background-color: $brick-red;


From here on out in your style sheets, you’ll write $brick-red whenever you need to invoke that color, and skip looking up the hex-code. This feature alone offers developers a massive time savings, since you can define all your color values as variables and change them globally in one line of code.


However, variables are useful for a lot more than naming colors. They can also be used for math, a feature that’s especially useful when building responsive designs.


For example, let’s say your creative department spec’d an odd-sized grid that departs from the standard 960px width. If you already use a custom theme you’d be faced with the chore of manually recalculating column widths for each view port. But why bother? Rather than having to re-write anything at all, you can build your responsive styles with SASS variables and let it do to the math. For instance:  


            $container_width = 800px;

            $main_column_width = 400px;

            .sub_column { width: $container_width – $main_colunm_width; }


This is a monumental time saver that is not only faster, it’s also more accurate.


SASS helps untangle the mess: During development, CSS files grow faster than any other type of code, largely because the language is so easy to write, and in the short term, there’s little penalty for writing more –rather than better – code. Since most CMS’s provide some level of CSS compression, unless someone on the team is dedicated to clean code, big, sloppy CSS files are the rule rather than the exception.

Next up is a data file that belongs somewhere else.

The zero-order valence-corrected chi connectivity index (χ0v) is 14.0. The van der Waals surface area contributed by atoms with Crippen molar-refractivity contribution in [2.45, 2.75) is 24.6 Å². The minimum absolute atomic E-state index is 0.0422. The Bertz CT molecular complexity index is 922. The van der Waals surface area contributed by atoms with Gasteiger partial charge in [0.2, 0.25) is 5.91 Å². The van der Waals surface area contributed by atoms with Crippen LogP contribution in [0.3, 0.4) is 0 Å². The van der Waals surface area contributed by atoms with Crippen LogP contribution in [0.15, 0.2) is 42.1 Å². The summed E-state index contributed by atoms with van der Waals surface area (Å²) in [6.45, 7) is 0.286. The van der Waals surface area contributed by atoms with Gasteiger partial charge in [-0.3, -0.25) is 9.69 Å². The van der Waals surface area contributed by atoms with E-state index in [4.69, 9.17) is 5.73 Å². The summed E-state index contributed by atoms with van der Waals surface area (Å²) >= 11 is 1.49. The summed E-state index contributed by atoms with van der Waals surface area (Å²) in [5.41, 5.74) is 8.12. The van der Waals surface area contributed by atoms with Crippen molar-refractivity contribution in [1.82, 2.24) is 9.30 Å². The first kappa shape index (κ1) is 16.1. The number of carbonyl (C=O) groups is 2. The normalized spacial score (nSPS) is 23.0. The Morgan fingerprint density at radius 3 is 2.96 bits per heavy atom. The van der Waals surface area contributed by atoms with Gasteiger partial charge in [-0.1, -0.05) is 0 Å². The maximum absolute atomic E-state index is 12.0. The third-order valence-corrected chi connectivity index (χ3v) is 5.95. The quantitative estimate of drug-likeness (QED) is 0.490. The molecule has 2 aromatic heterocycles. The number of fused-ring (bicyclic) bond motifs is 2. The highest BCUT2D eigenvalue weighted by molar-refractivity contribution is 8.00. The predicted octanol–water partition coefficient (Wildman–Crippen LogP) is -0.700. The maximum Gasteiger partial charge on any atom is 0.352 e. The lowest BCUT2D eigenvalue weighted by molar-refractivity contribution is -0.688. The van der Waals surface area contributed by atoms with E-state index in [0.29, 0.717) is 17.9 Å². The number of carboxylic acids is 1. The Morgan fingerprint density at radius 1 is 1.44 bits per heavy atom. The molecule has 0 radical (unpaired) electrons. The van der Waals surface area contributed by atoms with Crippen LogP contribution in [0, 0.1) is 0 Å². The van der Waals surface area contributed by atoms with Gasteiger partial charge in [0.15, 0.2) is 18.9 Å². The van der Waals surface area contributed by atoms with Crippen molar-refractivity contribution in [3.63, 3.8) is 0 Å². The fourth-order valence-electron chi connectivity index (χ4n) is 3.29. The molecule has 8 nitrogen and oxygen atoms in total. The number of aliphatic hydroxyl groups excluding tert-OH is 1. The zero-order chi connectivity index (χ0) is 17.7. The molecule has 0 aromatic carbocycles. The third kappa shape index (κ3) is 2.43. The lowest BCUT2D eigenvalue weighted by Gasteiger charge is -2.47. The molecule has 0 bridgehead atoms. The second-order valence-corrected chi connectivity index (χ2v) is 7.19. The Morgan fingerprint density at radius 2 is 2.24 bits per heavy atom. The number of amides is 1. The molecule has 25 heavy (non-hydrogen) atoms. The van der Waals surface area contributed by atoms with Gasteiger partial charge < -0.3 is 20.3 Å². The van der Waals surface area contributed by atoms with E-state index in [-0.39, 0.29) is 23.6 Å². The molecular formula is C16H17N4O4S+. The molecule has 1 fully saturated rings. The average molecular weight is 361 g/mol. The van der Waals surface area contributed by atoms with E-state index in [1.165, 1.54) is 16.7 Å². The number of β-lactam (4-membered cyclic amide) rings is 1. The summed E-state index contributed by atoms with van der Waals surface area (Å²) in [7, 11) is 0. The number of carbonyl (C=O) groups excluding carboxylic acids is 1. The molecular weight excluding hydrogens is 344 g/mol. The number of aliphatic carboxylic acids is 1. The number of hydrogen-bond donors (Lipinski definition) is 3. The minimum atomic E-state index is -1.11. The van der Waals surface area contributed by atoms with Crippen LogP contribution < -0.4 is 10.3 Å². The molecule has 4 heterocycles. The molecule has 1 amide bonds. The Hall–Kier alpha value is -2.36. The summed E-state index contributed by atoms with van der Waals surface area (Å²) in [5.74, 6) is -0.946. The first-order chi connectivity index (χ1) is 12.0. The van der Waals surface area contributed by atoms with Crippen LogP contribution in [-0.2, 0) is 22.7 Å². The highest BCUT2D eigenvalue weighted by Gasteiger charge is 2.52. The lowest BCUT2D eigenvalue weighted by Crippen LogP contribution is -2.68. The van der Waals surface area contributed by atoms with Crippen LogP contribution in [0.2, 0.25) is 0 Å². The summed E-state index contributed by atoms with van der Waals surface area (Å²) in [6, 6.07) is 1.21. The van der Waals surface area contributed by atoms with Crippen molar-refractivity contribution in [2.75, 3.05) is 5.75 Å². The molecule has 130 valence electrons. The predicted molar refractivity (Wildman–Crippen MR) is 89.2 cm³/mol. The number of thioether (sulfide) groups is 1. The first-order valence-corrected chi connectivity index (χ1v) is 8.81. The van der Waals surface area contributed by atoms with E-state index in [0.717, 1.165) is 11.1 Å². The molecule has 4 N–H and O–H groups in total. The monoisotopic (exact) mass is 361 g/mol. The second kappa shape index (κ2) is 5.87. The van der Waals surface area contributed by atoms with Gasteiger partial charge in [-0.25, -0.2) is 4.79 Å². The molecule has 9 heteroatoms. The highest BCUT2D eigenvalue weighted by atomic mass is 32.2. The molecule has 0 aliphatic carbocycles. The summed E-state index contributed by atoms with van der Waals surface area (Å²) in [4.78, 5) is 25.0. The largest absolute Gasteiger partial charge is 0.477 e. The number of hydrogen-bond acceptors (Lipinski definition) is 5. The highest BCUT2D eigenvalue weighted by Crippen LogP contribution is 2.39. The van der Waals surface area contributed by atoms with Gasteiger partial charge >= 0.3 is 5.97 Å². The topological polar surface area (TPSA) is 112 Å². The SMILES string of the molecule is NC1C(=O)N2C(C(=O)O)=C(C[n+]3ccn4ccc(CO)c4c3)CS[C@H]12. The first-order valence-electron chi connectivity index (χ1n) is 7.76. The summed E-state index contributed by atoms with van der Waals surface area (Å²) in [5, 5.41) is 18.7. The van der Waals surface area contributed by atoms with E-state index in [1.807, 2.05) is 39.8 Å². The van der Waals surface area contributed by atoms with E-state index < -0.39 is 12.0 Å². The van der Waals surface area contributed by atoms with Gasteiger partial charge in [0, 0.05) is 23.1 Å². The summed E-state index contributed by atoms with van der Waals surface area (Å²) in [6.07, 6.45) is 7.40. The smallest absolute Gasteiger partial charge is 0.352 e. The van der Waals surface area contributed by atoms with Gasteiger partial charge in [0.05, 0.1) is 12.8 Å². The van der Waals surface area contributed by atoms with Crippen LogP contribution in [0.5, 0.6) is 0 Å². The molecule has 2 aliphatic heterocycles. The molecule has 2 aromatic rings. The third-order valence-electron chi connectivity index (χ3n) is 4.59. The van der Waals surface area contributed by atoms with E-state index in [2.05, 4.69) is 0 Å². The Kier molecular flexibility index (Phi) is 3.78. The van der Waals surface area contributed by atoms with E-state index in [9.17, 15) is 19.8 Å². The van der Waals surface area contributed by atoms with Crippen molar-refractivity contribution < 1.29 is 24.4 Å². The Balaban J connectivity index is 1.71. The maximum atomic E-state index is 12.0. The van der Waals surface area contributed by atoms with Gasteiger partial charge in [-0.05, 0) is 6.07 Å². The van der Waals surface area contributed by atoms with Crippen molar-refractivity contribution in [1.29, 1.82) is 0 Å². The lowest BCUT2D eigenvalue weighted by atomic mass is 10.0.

Of course this leads to annoyance for people editing the code later. There’s nothing more tedious than debugging a site when its styles are scattered throughout thousands of lines of code in one massive, bloated style sheet.


This is where SASS really helps, providing three techniques that greatly simplify code, including nested markup, includes and mixins.


Nested markup is one the great SASS features you’d think would already exist in CSS. With it, you can group css elements together in a way that approaches the holy grail of front-end development – Object-Oriented CSS. (Insert here the requisite disclaimer that yes, I know, CSS isn’t an Object-Oriented language.)


But OO-CSS is one of those catch phrases that continues to be heard at development conferences because it has so much merit. Consider how most developers approach CSS. Traditionally, styles are sorted by element (links in one section, layout in another, etc.). This structure is fine for small projects, but disintegrates quickly as the site gets larger.  What ends up happening is that after a few hundred lines of code, it’s faster to tack on new additions to the end of the style sheet rather than hunting and pecking for existing declarations.


But nested markup changes that pattern, enabling styles to be grouped by purpose rather than by structure, imposing an order on code that’s efficient and streamlined.  That’s exactly what’s happening in the following code, where we’re defining the behavior of any element with the “callout” div in only a few lines of code:




            color: $blue;

            line-height: 120%;

            background-color: $lightblue;

@include border-radius(10px;)


            color: $red;





                        text-decartion: underline;






While this is a limited example, you can probably appreciate how much easier this code is to edit than one created using a traditional structure. Any element, whether it’s a link or a header tag can be nested within the div. This means you no longer have to jump to the beginning of the style sheet to edit an attribute. It’s all right in one place, succinct and easy to follow.